Creative disruption152
UBM is busy experimenting with a number of ‘virtual exhibition’
formats that allow once annual events to take on a digital presence
throughout the year but for the moment at least, this is a much
more complementary activity than a substitutional one.
One of the great ironies of the digital world is that everyone relishes
any opportunity for a physical gathering as a result of it whether
that be a big conference such as Web 2.0, SXSW or TED, or simply a
gathering of people who happen to use Twitter and live or work in the
same area – ‘A tweet up’. Even the most wired people in the world love
being in the same room as each other. The businesses that enable that
are sitting on something very powerful indeed.
In summary, often the most straightforward way to reduce your
exposure to the disruption of the digital world is to invest away from it.
Take five: newspaper groups in search of adjacencies
Newspaper companies provide us with a rich set of examples in this
area. This is partly because they demonstrate the need for disrupted
businesses to move into adjacencies to deliver growth, but also
because we can see a set of different strategies for seeking adjacencies
and a different set of consequent results.
Newspaper groups have plenty of options when seeking an adjacent
market: they can either choose to consolidate in the press market; or
move into any one of a number of adjacencies expanding within their
geographic market, within the news media, into a vertical where they
have strength, or the broader media market. And, over the past few
decades, pretty much every possible avenue has been taken by one
group or another.
We are going to look at ve different businesses to see how they
compare and contrast. First the UK’s Johnston Press – a domestic
consolidator. Next we’ll look at the difference between the New York
Times Company and the Washington Post thanks to the latter’s
decision to move into the education market in the late 1980s. Finally
Find big adjacencies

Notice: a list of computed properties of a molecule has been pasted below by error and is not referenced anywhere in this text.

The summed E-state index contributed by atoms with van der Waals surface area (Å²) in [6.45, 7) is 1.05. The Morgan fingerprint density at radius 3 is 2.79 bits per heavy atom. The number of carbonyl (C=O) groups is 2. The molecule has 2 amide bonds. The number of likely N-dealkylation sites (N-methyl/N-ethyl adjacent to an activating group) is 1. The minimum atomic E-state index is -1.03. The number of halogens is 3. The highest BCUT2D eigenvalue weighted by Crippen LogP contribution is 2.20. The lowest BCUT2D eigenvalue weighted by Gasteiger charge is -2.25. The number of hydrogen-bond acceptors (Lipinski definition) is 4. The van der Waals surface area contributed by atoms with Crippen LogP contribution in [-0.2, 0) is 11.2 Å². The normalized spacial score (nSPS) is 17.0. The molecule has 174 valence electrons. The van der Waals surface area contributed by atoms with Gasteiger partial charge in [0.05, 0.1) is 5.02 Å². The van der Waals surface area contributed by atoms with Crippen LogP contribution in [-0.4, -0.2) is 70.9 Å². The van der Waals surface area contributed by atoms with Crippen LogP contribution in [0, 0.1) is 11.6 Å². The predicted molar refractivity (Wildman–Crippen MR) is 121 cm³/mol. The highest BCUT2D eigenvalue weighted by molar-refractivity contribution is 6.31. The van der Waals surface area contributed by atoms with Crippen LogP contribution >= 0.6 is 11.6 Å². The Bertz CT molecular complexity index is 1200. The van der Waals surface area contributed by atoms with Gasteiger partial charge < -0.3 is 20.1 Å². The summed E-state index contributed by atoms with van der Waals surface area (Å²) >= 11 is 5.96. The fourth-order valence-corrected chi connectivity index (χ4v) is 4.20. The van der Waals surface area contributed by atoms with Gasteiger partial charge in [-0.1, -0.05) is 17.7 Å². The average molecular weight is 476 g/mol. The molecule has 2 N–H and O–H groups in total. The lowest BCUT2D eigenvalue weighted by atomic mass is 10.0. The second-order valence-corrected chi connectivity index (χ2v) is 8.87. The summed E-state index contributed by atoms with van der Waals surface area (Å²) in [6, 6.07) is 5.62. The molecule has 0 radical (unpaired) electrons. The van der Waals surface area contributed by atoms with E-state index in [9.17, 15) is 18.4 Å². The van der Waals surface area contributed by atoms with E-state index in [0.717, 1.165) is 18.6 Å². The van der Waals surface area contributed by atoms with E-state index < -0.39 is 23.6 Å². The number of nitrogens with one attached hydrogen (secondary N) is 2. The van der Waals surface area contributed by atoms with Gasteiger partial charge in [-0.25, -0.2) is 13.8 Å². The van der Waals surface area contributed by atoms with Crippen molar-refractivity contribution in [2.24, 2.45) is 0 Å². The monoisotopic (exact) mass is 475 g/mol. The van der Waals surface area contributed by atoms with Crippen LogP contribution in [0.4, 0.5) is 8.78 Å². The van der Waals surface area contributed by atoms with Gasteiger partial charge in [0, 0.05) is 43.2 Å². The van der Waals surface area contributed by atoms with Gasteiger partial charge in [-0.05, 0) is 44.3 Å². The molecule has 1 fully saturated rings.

we’ll look at the Norwegian Schibsted and South African Naspers:
the two businesses most analysts believe had done the best job of
surviving the onslaught of the internet, and which have been most
aggressive in pursuit of digital adjacencies.
Why do it in the first place?
Perhaps the single most important point to make right up front is
that the organic initiatives that have taken place within all of these
newspapers especially their ventures online are important, and in
some cases truly impressive, but in terms of overall corporate health
they are marginal. In 2009, the US newspaper industry had a terrible
year in print – but also saw its digital revenues fall by 11%. When you
consider that those revenues are, in most cases, less than 15% of total
company revenues, it is clear that even the most successful players
have yet to nd the path through to organic growth by developing
their own websites and managing the cost base in their print business.
The gures from Norwegian publisher Schibsted (see Table 6.1) shows
us the limits of what can be achieved even when you get things
absolutely right.
Table 6.1 Schibsted data, 2005–09 (millions of Norwegian kroner)
2005 2006 2007 2008 2009 CAGR*
Verdens Gang 248 209 241 214 255 0.56%
Verdens Gang Multimedia 51 82 119 109 69 6.23%
VG total 299 291 360 323 324 1.62%
Aftonbladet 207 222 211 192 106
Aftonbladet Nya Medier 30 76 60 87 57 13.70%
Aftonbladet total 237 298 271 279 163
*Compound Annual Growth Rate
Table 6.1 shows the EBIT of Schibsted’s two most successful
newspapers, Norway’s Verdens Gang (normally known as VG) and
Sweden’s Aftonbladet. They have both done a brilliant job of build-
ing protable web businesses, and they both have the advantage

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